KOKOMO, Indiana – A history professor at Indiana University at Kokomo was instrumental in getting a former segregated elementary school listed on the National Register of Historic Places.

Sarah Heath, Associate Professor of History, provided advice and expertise to the Reverend Dr. William J. Smith Jr. as he gathered historical information and completed the Douglass School of Kokomo’s Application for Records national and state.

“It’s a chance where I can do exactly what I was trained to do, and for such an important project,” said Heath, who has researched and published extensively on the civil rights movement and school desegregation. .

Douglass School, 1104 North Bell Street, Kokomo, received federal designation on February 9, 2022 and state recognition in 2021.

Heath, who since 2019 has been on the leadership team of Embracing Hope for Howard County, the nonprofit created to restore the building, said being on the registry cements the place of the school in a larger story.

“Douglas School figured prominently in the black community of Kokomo at this time, but it was also part of a larger national process that wrestled with how best to desegregate schools,” he said. she stated.

As well as assisting with register enforcement, Heath continues to run an oral history project, listening to and recording the stories of those who attended the school, which opened in 1920. At this time, all elementary school-aged black children had to enroll.

She plans to publish an article in an academic journal after conducting interviews, to share a local case study on school segregation.

Heath’s process for interviewing people connected to the school has been slow due to restrictions imposed by the COVID-19 pandemic. However, she has spoken to almost 20 people so far, including several generations of some families.

“Everyone agrees that the discipline was very strict and the neighborhood was cordoned off,” she said, referring to the practice of refusing to provide mortgages, insurance or other services in areas deemed at low economic risk, especially when the residents were non-white. .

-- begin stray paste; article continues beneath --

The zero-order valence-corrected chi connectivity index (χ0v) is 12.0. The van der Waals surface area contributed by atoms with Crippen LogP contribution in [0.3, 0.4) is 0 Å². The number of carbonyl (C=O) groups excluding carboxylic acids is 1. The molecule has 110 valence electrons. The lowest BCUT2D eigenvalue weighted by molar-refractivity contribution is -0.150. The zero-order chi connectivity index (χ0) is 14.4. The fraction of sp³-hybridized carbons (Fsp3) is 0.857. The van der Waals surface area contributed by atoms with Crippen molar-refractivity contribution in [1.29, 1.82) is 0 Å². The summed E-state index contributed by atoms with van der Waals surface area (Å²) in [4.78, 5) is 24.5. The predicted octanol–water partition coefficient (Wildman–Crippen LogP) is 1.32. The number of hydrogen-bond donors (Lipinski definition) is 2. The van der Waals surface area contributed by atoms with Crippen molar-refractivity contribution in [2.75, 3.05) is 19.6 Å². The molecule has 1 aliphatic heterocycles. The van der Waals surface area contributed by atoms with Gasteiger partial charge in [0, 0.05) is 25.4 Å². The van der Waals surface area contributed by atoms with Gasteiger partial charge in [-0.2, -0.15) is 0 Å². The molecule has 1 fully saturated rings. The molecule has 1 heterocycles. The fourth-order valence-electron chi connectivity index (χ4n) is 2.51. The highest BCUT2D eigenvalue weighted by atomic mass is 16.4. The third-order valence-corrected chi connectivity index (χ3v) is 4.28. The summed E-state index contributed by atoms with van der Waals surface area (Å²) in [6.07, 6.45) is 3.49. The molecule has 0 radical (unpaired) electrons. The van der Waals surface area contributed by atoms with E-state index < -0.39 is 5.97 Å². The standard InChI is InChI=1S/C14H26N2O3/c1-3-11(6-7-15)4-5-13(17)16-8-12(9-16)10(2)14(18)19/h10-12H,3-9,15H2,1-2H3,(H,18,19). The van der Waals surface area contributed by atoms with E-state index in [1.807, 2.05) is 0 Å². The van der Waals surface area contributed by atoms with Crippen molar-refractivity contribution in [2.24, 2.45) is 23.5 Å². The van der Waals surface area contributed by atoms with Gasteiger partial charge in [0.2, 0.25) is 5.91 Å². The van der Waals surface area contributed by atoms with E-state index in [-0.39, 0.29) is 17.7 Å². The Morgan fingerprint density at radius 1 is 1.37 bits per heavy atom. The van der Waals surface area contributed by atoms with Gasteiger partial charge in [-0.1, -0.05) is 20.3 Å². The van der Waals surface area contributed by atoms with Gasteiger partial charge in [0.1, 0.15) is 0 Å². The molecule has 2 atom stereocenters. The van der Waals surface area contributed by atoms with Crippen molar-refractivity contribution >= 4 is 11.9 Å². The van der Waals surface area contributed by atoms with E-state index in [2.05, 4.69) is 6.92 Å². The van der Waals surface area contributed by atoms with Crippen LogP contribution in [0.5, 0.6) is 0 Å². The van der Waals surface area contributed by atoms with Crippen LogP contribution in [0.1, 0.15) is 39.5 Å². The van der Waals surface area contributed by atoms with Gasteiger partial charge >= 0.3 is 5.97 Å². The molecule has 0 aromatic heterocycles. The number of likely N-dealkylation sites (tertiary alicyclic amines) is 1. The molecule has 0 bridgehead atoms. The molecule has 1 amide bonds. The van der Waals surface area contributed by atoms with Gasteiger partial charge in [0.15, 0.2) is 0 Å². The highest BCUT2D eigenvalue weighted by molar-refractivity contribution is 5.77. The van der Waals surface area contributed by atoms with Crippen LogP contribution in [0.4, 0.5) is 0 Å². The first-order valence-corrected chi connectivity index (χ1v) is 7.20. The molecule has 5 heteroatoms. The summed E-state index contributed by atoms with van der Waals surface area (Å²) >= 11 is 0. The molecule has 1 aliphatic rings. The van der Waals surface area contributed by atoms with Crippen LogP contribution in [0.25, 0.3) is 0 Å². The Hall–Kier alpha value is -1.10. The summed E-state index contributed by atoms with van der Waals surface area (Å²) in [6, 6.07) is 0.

There were also positive memories, especially of black teachers who lived in the community.

“Uniformly, the teacher evaluation was so positive,” she said. “They saw their teachers in their community and their churches. They had to show them that they were going to succeed and do well. It became this extended family. If you got into trouble at school, before you even got home, your parents already knew what happened.

Smith, pastor of Second Missionary Baptist Church, started the project shortly after arriving in Kokomo in July 2015. He appreciates Heath’s leadership in conducting oral history interviews and encourages his congregants who have ties to the school to participate.

“We hear those stories that we didn’t know and we preserve them for the future,” he said. “He tells us stories of people, a full story, even painful situations that we have experienced in our community. It helps us to understand the place and why there are a significant number of minorities living in this part of the community. »

His goal is to take what was supposed to separate black people from the rest of the city and restore it as a museum and cultural center, to celebrate their achievements and contributions.

“This is an opportunity for us to learn history again,” he continued. “If you don’t know where you’ve been, you’ll never know where you’re going. We need to know the stories of those who came before us, to help us understand where we are going, to better understand place and connection.

Douglass School merged with the all-white Willard School in the 1950s. It closed in 1968, after a lawsuit by the Kokomo NAACP regarding school placement in the city and a ruling by a U.S. District Judge. It was a job center and nursing school in the 1960s and 1970s, then it sat vacant for many years and fell into disrepair. The city partnered with Indiana Landmarks to restore the building and transfer it to Embracing Hope of Howard County.

The organization is accepting donations of school items, such as yearbooks, photos, newspaper clippings, sports uniforms, and furniture, to create an exhibit for the planned museum. Smith tentatively expects the first phase of construction to be completed in August, with the final project to be completed in 2023.

Heath previously worked for the National Park Service, writing the rationale for placing a school involved in the Brown v Board of Education Supreme Court case on the National Register. This case ended school segregation.

Education is KEY at Indiana University Kokomo.

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